Earlier this month we wrote about the current state of marine reserves, an area which some very promising developments took place in 2015. The Nazca-Desventuradas Marine Park in Chile, Kermadec Ocean Sanctuary in New Zealand, and the marine protected area around the Pitcairn Islands in the South Pacific are examples of such.
Another lucky, but seemingly unrelated, event was when Leonardo DiCaprio finally won his long deserved Academy Award this year for his leading role in The Revenant. Having been an outspoken environmental activist for a number of years now, he took the time to talk about the worrying state of our environment – specifically our oceans – in his acceptance speech.
Building on that, he has now given 1 million US dollars to the Seychelles to support them in their endeavor to protect the ocean surrounding the nation. The small independent African island nation in the Indian Ocean consists of 115 small islands, most of which are uninhabited. Despite this they don’t have a lot of landmass, the Seychelles’ territory consists of 99% water. The nation is also massively indebted (the debt amounting to 21.4 million dollars) which has led to the first ever “debt for nature swap” agreement with foreign investor groups, which we’ll explain further down – but first things first.
Leonardo’s donation – or more accurately the Leonardo DiCaprio Foundation’s (LDF) donation, active since 1998 – supports them in protecting 400,000 square kilometres of ocean. Besides this being simply necessary to preserve marine life and their environment for their own sake, the Seychelles are financially dependent on their ocean staying healthy. Their economy relies on tourists (who come for the spectacular beaches and beautiful ocean travel agencies frequently advertise) and on fishing. As DiCaprio himself explained: “This deal will enhance food security for the local people of Seychelles, help mitigate the effects of climate change on their low lying island home, and protect the surrounding rich ocean ecosystems for future generations.” In the past the LDF has pledged over 7 million US Dollars towards ocean conservation projects alone and has overall donated over 30 million US dollars since 2010 to various causes and nations.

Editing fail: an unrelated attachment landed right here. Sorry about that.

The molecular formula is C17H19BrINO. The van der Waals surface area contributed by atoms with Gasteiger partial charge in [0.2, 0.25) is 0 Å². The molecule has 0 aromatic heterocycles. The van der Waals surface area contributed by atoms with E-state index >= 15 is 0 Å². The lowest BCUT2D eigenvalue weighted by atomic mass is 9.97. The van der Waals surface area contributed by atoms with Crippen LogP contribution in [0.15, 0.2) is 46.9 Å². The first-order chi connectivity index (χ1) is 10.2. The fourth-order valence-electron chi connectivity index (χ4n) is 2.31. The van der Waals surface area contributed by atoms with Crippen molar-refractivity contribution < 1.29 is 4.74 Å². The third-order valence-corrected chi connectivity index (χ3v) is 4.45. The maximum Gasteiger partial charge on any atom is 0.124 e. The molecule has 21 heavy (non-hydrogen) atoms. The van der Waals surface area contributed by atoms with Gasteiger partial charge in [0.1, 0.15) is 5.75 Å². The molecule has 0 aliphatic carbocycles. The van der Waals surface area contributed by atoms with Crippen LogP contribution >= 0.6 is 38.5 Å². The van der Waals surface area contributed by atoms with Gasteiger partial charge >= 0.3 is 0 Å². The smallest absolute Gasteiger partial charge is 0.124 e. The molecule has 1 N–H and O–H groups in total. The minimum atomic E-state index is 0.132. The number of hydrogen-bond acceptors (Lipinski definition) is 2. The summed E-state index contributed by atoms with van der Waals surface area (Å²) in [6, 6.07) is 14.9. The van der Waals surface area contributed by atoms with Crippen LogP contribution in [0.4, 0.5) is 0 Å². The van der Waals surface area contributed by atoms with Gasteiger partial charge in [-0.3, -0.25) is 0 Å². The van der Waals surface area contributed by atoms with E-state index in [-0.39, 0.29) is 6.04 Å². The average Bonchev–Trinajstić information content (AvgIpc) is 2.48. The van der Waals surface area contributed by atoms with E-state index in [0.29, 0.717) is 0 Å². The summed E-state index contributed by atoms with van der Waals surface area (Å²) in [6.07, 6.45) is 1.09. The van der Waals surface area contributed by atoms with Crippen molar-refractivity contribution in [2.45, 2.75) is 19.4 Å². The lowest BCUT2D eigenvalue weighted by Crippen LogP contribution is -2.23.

The money also played an important role in supporting the earlier mentioned new debt swap deal. To break it down (keep in mind that we are very much simplifying the matter here): instead of directly paying back high interest loans to other nations (which is how a government would normally get rid of its debts), the The Nature Conservancy bought back much of their debt (through impact investments and grants) making the debt more manageable. So now the Seychelles government will pay into the Seychelles Conservation and Climate Adaptation Trust, which funds the implementation of the marine protected areas (MPAs) and pays back investors, while the Seychelles pays back its debtors at a discount. If this works out this will lead to the creation of the second-largest marine protected area in the West Indian Ocean. Most importantly, it could set a precedent for other islands in similar situations and lead to the development of more marine reserves.